Jeremy Goldkorn is the founder of Danwei, a research firm that tracks Chinese media, markets, politics, and business. He is also the founding co-host of Sinica podcast, which features a weekly discussion of current affairs in China. He is also an affiliate of the Australian Centre on China in the World at the Australian National University and is the co-editor of the China Story Yearbook and website.
Young China Watchers (YCW): You spent 20 years living in China. How would you describe the different stages of your time there? Were there any specific watershed events?
Jeremy Goldkorn (JG): I first moved to China in 1995. What was going on in 1995 began in 1992, when the recovery from Tiananmen Square started and the market economy was forcefully pursued. The 1990s was a pretty wild and crazy time to be in China. There weren’t a lot of people on the Internet. It was still a very closed society and few Chinese people had passports or travelled abroad. There was this tremendous appetite for foreign knowledge of anything, ranging from how to run a modern automobile factory to how to make a good cappuccino. As a foreigner it was a really fun time to be in China because you would constantly be invited to work or consult on projects of all kinds, some of which you may have been completely unqualified to do except for the fact that you had an idea of how things worked in the West. In 1998 to 1999, I was the managing editor of the first independent magazine that targeted expatriates in Beijing. That was a defining experience of the 1990s, as I came into contact with all kinds of people who wanted publicity for one thing or another.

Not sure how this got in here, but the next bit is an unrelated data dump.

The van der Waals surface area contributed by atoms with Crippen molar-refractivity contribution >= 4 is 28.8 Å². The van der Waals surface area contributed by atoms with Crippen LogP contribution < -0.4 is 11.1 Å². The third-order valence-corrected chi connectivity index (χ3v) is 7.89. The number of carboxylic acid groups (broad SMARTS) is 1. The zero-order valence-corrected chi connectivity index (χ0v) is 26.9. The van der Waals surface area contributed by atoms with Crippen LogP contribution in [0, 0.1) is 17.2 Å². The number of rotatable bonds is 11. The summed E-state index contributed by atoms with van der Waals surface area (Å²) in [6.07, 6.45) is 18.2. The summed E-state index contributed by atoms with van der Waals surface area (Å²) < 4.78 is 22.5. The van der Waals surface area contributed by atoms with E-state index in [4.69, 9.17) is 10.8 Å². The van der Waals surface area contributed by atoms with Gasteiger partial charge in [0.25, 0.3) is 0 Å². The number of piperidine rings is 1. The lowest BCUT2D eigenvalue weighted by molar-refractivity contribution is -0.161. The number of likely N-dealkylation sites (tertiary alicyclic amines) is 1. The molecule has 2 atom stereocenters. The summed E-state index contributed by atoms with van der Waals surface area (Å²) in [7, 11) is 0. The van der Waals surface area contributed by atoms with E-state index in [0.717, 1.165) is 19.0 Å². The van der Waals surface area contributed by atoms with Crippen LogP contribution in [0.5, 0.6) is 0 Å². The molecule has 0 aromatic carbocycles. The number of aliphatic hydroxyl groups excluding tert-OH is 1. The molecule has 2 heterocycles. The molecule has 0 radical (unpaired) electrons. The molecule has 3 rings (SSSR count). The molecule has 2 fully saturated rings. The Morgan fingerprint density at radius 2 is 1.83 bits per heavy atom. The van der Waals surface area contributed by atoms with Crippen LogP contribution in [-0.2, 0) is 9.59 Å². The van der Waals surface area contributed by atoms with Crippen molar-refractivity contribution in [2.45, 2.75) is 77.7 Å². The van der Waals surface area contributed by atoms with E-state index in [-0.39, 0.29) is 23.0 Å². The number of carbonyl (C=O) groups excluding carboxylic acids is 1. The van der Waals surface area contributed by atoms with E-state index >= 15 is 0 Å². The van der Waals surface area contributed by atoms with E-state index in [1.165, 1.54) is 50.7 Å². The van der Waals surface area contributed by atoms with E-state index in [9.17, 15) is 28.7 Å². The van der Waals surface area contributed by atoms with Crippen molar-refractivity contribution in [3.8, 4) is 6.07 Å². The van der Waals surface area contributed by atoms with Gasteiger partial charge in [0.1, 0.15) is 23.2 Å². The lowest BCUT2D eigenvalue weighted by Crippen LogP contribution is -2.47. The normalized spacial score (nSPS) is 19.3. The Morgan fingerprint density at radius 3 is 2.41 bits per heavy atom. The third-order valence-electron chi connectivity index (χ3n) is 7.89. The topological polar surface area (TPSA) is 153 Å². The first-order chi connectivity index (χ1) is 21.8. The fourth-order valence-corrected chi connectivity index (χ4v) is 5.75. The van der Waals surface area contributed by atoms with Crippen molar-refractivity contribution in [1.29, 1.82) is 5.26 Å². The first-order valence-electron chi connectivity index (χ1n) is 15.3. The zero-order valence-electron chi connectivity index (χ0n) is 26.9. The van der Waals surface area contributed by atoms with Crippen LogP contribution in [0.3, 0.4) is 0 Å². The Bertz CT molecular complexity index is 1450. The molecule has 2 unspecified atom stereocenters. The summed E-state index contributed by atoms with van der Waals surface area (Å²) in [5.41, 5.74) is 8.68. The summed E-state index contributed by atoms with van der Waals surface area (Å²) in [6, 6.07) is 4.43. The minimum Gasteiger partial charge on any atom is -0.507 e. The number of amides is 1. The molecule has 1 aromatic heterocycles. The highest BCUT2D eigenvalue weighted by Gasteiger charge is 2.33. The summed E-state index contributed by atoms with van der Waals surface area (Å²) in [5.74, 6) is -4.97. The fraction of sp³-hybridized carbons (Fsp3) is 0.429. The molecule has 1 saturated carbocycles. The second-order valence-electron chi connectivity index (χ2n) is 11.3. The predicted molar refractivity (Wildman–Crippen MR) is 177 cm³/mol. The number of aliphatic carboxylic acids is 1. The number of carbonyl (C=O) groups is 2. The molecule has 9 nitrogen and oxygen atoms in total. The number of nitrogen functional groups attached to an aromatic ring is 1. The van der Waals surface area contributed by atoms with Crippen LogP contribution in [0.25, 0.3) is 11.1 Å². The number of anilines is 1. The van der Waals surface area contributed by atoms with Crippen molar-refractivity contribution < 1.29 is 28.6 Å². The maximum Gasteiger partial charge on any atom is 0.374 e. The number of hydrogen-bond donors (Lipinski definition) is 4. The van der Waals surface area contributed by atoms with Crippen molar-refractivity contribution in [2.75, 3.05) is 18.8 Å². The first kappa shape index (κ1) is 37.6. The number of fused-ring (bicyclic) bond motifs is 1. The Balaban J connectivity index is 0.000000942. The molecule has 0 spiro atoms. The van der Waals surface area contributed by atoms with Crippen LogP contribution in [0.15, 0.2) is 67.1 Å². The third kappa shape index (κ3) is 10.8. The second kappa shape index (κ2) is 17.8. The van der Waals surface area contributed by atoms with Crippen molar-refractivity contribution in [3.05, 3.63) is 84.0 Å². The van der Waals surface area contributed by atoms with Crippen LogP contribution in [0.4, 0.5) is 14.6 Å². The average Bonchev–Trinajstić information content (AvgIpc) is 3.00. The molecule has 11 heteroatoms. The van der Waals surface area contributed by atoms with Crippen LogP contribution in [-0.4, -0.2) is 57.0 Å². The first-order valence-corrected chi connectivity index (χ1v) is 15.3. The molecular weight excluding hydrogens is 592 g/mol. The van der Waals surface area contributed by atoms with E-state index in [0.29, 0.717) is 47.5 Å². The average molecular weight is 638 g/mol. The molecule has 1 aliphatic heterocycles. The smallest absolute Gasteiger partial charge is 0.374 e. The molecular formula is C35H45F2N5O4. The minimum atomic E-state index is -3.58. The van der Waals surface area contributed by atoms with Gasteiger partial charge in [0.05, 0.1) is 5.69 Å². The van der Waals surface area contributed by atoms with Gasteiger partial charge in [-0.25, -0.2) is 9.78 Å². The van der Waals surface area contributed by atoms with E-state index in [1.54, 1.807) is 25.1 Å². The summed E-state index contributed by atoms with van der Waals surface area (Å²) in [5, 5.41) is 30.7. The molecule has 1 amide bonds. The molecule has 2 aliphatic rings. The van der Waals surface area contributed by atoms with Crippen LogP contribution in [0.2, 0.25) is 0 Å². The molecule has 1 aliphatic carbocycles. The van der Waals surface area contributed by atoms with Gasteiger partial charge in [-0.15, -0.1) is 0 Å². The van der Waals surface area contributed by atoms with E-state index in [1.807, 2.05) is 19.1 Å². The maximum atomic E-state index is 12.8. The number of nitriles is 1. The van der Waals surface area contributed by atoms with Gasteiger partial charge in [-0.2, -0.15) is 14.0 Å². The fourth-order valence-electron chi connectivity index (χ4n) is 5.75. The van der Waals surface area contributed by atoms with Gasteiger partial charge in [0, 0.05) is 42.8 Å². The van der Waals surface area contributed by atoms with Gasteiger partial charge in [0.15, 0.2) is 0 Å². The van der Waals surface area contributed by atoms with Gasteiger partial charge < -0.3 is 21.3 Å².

I would say the first period ended around 2000 or 2001, when China joined the WTO. The next phase was from 2000 to 2008, ending when China hosted the Olympics. The global financial crisis quickly followed, marking the next phase. Although there was a change of administration when Xi Jinping replaced Hu Jintao as president in 2012, in some ways I think the China that emerged from the financial crisis is still the China we are living with now.
YCW: What initially drew you to starting a business in media monitoring? How did Danwei evolve from a news tracking website into a research house?
JG: Back in the early 2000s, the Internet was starting to become a force, but the news world, was still quite dismissive of it. In 2003, the Southern Media Group conducted a groundbreaking investigative report on Sun Zhigang (孙志刚), a migrant who was killed in police custody in Guangzhou. This story was published online and led to policy changes in Beijing. There was tremendous excitement in the Chinese media because it felt like the Internet provided possibilities that were never there before. I felt as though foreigners’ perception of the Chinese media was that it was still pure propaganda; to me it seemed like there was a lot of change going on, and people were really engaged. At the same time blogging technology made it really easy to start a website.